# Number of possible inequalities for $n$ variables.

Let's say there are two variables $$x$$ and $$y$$. Here are the possible inequalities:

(i) $$x
(ii) $$x>y$$
(iii) $$x=y$$

So, there are $$3$$ possible inequalities. But let's say there are $$n$$ variables $$x_1,x_2,x_3,x_4,\cdots,x_n$$. How many possible distinct inequalities are there?

I assume this problem requires combinatorics , but I am not sure how to apply them in this problem.

Edit: Maybe this problem can be related with coin arranging (point me if I am wrong)

First of all , we can arrange coins (where order matters).But ,we will also allow for the coins to stack on top of each other.In the stacks (There can be multiple stacks) , order doesn't matter.Stacks will be represented with parenthesis.

For $$1$$ coin , there is $$1$$ way to arrange them.

1. $$1$$ $$[x_1]$$

For $$2$$ coins , there are $$3$$ ways to arrange them.

1. $$12$$ $$[x_1 < x_2]$$
2. $$21$$ $$[x_1 > x_2]$$
3. $$(12)$$ $$[x_1 = x_2]$$

For $$3$$ coins , there are $$13$$ ways to arrange them.

1. $$123$$ $$[x_1 < x_2,x_2 < x_3,x_3 > x_1]$$
2. $$132$$ $$[x_1 < x_2,x_2 > x_3,x_3 > x_1]$$
3. $$213$$ $$[x_1 > x_2,x_2 < x_3,x_3 > x_1]$$
4. $$231$$ $$[x_1 > x_2,x_2 < x_3,x_3 < x_1]$$
5. $$312$$ $$[x_1 < x_2,x_2 > x_3,x_3 < x_1]$$
6. $$321$$ $$[x_1 > x_2,x_2 > x_3,x_3 < x_1]$$
7. $$(12)3$$ $$[x_1 = x_2,x_2 < x_3,x_3 > x_1]$$
8. $$3(12)$$ $$[x_1 = x_2,x_2 > x_3,x_3 < x_1]$$
9. $$1(23)$$ $$[x_1 < x_2,x_2 = x_3,x_3 > x_1]$$
10. $$(23)1$$ $$[x_1 > x_2,x_2 = x_3,x_3 < x_1]$$
11. $$2(13)$$ $$[x_1 > x_2,x_2 < x_3,x_3 = x_1]$$
12. $$(13)2$$ $$[x_1 < x_2,x_2 > x_3,x_3 = x_1]$$
13. $$(123)$$ $$[x_1 = x_2,x_2 = x_3,x_3 = x_1]$$

I thought of thinking of stacks as variables that are equal.And a variable being left/right to another variable corresponding to a varialbe less than/ greater than another variable.So my thought is..

number of ways to arrange $$n$$ coins = number of distinct inequalities for $$n$$ variables.(Hope this helps)

• you need to define the possible inequalities between the n variables, are we only allowing inequalities of the form $x_i ><= x_j$ or can we also have things like $x_i > x_j + x_k$ ? Feb 17, 2021 at 5:22
• no , we are not allowing the second case. Feb 17, 2021 at 5:31
• Is this what you are looking for? en.wikipedia.org/wiki/Ordered_Bell_number, more detail at oeis.org/A000670 Feb 17, 2021 at 6:09
• Do you count $a<b$ and $b>a$ as distinct inequalities or not ?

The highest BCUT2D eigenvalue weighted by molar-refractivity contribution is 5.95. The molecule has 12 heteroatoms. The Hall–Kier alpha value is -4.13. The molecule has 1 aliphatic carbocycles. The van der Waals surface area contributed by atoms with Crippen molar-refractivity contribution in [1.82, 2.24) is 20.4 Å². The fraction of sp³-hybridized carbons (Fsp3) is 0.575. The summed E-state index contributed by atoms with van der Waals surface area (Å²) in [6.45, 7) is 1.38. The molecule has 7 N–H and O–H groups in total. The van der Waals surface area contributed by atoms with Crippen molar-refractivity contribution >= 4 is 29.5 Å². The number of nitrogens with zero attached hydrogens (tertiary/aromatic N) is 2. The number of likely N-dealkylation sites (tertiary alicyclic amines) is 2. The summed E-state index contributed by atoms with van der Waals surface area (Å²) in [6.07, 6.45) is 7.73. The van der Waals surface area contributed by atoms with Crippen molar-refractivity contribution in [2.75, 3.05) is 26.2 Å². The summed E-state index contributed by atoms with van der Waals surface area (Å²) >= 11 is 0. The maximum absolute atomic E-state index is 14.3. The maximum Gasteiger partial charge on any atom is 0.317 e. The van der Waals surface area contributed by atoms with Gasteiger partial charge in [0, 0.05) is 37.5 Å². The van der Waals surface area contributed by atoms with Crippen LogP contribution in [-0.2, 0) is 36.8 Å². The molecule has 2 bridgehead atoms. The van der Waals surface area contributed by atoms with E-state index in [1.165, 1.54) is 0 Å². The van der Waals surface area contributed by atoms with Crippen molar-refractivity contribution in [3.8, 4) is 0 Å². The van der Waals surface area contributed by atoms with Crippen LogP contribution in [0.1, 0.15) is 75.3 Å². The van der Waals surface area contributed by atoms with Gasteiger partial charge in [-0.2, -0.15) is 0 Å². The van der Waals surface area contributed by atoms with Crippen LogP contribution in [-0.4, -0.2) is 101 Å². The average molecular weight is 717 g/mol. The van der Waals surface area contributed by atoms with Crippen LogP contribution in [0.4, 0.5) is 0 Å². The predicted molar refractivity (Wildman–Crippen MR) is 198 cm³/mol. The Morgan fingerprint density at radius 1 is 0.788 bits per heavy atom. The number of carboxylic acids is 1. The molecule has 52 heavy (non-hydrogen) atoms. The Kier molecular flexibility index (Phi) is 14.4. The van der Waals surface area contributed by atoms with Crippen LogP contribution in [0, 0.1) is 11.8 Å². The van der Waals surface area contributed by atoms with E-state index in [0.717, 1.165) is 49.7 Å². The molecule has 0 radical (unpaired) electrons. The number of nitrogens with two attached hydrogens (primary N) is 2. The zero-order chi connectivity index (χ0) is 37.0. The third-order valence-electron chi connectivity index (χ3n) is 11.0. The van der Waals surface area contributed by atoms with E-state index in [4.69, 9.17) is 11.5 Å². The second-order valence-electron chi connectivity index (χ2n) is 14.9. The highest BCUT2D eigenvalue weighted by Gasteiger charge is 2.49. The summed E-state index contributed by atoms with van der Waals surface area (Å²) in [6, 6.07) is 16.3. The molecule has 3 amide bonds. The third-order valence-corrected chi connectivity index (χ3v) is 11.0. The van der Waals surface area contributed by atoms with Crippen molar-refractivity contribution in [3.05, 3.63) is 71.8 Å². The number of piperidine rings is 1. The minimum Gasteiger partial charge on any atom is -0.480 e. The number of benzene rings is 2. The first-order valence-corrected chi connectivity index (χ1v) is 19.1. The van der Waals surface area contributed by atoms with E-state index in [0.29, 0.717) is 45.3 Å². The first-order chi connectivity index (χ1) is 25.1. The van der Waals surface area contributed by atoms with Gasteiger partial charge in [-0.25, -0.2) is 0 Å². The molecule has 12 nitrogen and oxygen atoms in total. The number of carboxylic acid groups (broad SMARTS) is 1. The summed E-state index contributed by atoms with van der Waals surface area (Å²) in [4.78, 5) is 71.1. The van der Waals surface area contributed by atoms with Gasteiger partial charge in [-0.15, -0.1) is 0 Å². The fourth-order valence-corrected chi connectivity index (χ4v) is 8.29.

– user65203
Feb 17, 2021 at 9:51
• Your coin analogy is not helpful Why don't you write the inequalities explicitly in the case of three variables ?
– user65203
Feb 17, 2021 at 11:31

As Mike Earnest commented, these are ordered Bell numbers or Fubini numbers, and OEIS A000670 shows many ways to calculate them, though not a closed form.

My preference would be with a recursion, letting $$f(n,k)$$ be the number of orderings of $$n$$ variables involving $$k$$ distinct values. When you introduce the $$n$$th variable, you can

• either introduce it to an ordering of $$n-1$$ variables with $$k$$ distinct values by matching it to one of the existing distinct values

• or introduce it to an ordering of $$n-1$$ variables with $$k-1$$ distinct values by matching it to one of the $$k$$ gaps between, before or after the existing distinct values

So $$f(n,k)=k\big(f(n-1,k) + f(n-1,k-1)\big)$$

and you can start with $$f(1,1)=1$$ and $$f(1,k)=0$$ for $$k\not=1$$, or from $$f(0,0)=1$$ and $$f(0,k)=0$$ for $$k\not=0$$.

You then get a table like this

$$\begin{matrix} & k& 0& 1& 2& 3& 4& 5& 6& 7& 8& & \text{Sum}\\ n& & & & & & & & & & & & \\ 0& & 1& 0& 0& 0& 0& 0& 0& 0& 0& & 0\\ 1& & 0& 1& 0& 0& 0& 0& 0& 0& 0& & 1\\ 2& & 0& 1& 2& 0& 0& 0& 0& 0& 0& & 3\\ 3& & 0& 1& 6& 6& 0& 0& 0& 0& 0& & 13\\ 4& & 0& 1& 14& 36& 24& 0& 0& 0& 0& & 75\\ 5& & 0& 1& 30& 150& 240& 120& 0& 0& 0& & 541\\ 6& & 0& 1& 62& 540& 1560& 1800& 720& 0& 0& & 4683\\ 7& & 0& 1& 126& 1806& 8400& 16800& 15120& 5040& 0& & 47293\\ 8& & 0& 1& 254& 5796& 40824& 126000& 191520& 141120& 40320& & 545835\\ \end{matrix}$$

with the final column giving the result you want

• I have also read that wiki article according to the suggestion of @Mike_Earnest.But I couldn't really understand how ordered bell numbers relate to such a problem (due to my lack of number theory and combinatorics knowledge).I might have to study it more deeply.@Henry thanks for your response. Feb 17, 2021 at 13:28
• What you are counting are "weak orderings" so while the Bell numbers count possible equivalence relations or partitions of a set, the ordered Bell numbers also count how these partitions can be ordered Feb 17, 2021 at 13:32

To make an inequality, you need two of the variables and one of three operators, so $$n (n-1) 3.$$ Notice that the order of the variables matters, so you do not divide by two.

• Then according to you $n=2$ should give $6$ inequalities?
– V.G
Feb 17, 2021 at 5:44
• @LightYagami Yes. Feb 17, 2021 at 5:45
• If I plug in n=2 , then I will get 6 inequalities. half of the 6 inequalities are copies of the other half. For example , x1 < x2 is the same as x2 > x1. Feb 17, 2021 at 5:46
• But clearly according to OP we have only $x<y$, $y<x$ and $x=y$. What are the other three?
– V.G
Feb 17, 2021 at 5:46
• @LightYagami The OP did not say anything about the variables being lexicographically ordered, so what's wrong with $y<x?$ Feb 17, 2021 at 14:49